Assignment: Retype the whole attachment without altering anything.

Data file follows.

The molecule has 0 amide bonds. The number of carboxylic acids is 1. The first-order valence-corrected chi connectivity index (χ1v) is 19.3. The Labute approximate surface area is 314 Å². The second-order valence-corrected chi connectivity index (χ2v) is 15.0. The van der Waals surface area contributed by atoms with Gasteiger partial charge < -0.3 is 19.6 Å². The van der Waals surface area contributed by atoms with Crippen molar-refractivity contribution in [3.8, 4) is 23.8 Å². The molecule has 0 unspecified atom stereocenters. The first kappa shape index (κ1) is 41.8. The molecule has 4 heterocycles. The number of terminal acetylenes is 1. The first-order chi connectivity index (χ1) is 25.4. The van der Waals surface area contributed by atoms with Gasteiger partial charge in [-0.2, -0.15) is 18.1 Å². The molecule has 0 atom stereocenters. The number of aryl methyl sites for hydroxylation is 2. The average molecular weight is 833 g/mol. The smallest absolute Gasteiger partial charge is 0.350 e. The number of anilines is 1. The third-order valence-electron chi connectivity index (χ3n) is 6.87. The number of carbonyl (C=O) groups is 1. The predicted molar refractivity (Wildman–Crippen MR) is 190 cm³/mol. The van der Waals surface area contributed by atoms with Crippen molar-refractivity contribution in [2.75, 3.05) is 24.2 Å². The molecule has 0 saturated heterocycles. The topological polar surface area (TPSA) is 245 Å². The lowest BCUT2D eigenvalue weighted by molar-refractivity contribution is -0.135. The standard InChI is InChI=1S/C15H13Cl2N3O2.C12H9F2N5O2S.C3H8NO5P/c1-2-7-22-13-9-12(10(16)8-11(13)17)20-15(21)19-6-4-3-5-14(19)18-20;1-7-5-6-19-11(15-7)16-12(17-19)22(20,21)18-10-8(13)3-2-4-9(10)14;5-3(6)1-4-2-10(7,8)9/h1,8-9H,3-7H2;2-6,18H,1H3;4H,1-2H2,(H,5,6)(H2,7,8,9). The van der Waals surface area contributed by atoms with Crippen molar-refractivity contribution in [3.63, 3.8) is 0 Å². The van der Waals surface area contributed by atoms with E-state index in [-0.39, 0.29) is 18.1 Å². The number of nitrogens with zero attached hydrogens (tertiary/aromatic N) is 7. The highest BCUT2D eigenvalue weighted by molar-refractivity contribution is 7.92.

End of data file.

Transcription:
The molecule has 0 amide bonds. The number of carboxylic acids is 1. The first-order valence-corrected chi connectivity index (χ1v) is 19.3. The Labute approximate surface area is 314 Å². The second-order valence-corrected chi connectivity index (χ2v) is 15.0. The van der Waals surface area contributed by atoms with Gasteiger partial charge < -0.3 is 19.6 Å². The van der Waals surface area contributed by atoms with Crippen molar-refractivity contribution in [3.8, 4) is 23.8 Å². The molecule has 0 unspecified atom stereocenters. The first kappa shape index (κ1) is 41.8. The molecule has 4 heterocycles. The number of terminal acetylenes is 1. The first-order chi connectivity index (χ1) is 25.4. The van der Waals surface area contributed by atoms with Gasteiger partial charge in [-0.2, -0.15) is 18.1 Å². The molecule has 0 atom stereocenters. The number of aryl methyl sites for hydroxylation is 2. The average molecular weight is 833 g/mol. The smallest absolute Gasteiger partial charge is 0.350 e. The number of anilines is 1. The third-order valence-electron chi connectivity index (χ3n) is 6.87. The number of carbonyl (C=O) groups is 1. The predicted molar refractivity (Wildman–Crippen MR) is 190 cm³/mol. The van der Waals surface area contributed by atoms with Crippen molar-refractivity contribution in [2.75, 3.05) is 24.2 Å². The molecule has 0 saturated heterocycles. The topological polar surface area (TPSA) is 245 Å². The lowest BCUT2D eigenvalue weighted by molar-refractivity contribution is -0.135. The standard InChI is InChI=1S/C15H13Cl2N3O2.C12H9F2N5O2S.C3H8NO5P/c1-2-7-22-13-9-12(10(16)8-11(13)17)20-15(21)19-6-4-3-5-14(19)18-20;1-7-5-6-19-11(15-7)16-12(17-19)22(20,21)18-10-8(13)3-2-4-9(10)14;5-3(6)1-4-2-10(7,8)9/h1,8-9H,3-7H2;2-6,18H,1H3;4H,1-2H2,(H,5,6)(H2,7,8,9). The van der Waals surface area contributed by atoms with Crippen molar-refractivity contribution in [3.63, 3.8) is 0 Å². The van der Waals surface area contributed by atoms with E-state index in [-0.39, 0.29) is 18.1 Å². The number of nitrogens with zero attached hydrogens (tertiary/aromatic N) is 7. The highest BCUT2D eigenvalue weighted by molar-refractivity contribution is 7.92.